Community referral sources and entry of treatment-naive clients into outpatient addiction treatment.
Article, Non peer-reviewed
This study assessed the association of sources of client referral with enrollment of treatment-naive clients. Data from the 1995 (n = 618) and 2000 (n = 745) waves of the National Drug Abuse Treatment Survey (DATSS), a panel study of outpatient substance abuse treatment units (OSAT), were analyzed. Enrollment of treatment-naive clients was defined as the percentage of OSAT clients who entered treatment in the past 30 days with no prior treatment for substance abuse. A generalized estimating equation model simultaneously assessed the association of each referral source with the dependent variable, while controlling for potential confounding and accounting for correlation of unit-level responses over time. In the multivariable model, OSAT units with a greater proportion of treatment-naive clients had received more referrals from employee assistance programs and the criminal justice system, and fewer referrals from mental health agencies. No effect of referral from medical or social service agencies was observed. These results highlight the role of coercive community institutions in treatment outreach efforts to persons in earlier phases of the "addiction career."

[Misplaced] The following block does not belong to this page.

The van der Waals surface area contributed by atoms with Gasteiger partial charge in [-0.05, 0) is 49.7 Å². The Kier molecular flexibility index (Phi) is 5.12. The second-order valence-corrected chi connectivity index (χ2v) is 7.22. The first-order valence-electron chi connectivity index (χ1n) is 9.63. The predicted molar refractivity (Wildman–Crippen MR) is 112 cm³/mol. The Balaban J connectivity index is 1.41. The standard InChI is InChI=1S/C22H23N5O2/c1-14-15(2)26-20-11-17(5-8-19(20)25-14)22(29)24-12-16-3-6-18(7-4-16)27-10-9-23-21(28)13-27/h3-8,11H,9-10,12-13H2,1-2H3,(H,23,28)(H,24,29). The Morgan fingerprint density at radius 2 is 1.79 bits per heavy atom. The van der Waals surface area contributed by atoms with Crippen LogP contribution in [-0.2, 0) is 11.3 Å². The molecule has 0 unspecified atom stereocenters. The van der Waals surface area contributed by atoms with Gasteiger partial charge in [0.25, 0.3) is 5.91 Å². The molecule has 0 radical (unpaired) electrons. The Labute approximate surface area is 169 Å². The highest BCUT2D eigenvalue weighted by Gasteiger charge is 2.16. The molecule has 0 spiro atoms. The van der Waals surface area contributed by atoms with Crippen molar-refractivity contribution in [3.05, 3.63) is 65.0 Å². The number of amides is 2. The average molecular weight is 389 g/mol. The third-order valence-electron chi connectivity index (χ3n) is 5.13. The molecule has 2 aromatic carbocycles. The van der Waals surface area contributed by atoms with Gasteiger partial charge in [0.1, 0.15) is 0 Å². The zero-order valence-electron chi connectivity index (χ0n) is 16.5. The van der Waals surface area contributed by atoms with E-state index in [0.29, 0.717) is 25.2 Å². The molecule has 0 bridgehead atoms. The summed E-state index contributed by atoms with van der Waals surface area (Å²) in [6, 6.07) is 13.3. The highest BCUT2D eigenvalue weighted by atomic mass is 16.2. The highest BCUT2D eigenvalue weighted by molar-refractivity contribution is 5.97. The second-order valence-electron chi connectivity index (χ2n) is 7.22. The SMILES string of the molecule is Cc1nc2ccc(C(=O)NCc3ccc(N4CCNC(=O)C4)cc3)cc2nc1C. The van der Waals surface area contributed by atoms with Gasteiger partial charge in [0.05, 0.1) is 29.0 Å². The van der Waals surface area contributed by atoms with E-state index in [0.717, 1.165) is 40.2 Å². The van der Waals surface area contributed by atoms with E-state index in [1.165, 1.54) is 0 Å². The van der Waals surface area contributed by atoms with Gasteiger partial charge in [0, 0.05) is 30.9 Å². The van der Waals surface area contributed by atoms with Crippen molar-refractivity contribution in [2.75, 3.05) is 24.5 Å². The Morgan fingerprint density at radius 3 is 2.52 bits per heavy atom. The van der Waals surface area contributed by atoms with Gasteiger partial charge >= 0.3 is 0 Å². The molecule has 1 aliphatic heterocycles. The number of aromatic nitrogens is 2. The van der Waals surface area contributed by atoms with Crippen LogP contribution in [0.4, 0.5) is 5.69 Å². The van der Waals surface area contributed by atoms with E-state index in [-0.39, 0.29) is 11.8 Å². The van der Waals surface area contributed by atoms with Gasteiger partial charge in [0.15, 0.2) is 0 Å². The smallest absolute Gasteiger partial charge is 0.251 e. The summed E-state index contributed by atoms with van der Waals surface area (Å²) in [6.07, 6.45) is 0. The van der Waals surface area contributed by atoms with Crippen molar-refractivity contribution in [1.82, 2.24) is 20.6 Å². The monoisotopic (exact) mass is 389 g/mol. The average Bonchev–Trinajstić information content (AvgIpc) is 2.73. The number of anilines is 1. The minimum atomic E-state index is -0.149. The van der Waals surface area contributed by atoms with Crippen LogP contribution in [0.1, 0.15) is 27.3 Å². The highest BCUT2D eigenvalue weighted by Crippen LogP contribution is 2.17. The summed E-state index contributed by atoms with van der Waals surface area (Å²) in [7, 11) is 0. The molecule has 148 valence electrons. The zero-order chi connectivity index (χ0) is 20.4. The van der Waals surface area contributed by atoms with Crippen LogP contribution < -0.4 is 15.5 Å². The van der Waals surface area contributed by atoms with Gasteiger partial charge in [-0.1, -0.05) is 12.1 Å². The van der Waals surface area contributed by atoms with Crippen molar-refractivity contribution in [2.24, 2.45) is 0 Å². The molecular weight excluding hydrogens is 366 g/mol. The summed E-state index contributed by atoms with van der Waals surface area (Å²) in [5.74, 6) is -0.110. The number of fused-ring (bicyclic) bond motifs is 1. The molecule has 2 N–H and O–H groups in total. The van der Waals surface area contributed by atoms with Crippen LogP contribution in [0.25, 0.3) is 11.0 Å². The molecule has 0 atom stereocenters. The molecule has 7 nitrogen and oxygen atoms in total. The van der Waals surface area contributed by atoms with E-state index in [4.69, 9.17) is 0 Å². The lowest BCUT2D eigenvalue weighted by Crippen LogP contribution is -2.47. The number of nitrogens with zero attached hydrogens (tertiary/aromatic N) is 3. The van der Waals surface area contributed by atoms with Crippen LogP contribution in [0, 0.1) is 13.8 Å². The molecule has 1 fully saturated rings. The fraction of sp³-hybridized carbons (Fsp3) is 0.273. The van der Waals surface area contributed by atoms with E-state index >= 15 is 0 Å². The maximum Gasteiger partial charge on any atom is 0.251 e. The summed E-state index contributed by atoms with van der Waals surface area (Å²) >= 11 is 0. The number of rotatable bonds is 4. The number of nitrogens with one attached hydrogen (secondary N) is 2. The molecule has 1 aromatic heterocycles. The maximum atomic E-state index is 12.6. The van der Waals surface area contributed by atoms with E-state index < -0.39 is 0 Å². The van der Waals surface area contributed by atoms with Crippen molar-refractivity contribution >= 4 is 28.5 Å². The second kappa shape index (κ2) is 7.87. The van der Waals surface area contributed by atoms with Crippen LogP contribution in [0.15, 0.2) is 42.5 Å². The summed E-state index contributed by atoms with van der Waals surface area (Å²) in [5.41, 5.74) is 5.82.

Friedmann, Peter D.; Lemon, Stephenie C.; Stein, Michael D.; and D'Aunno, Thomas A., "Community referral sources and entry of treatment-naive clients into outpatient addiction treatment." (2003). All Scholarly Works. 8476.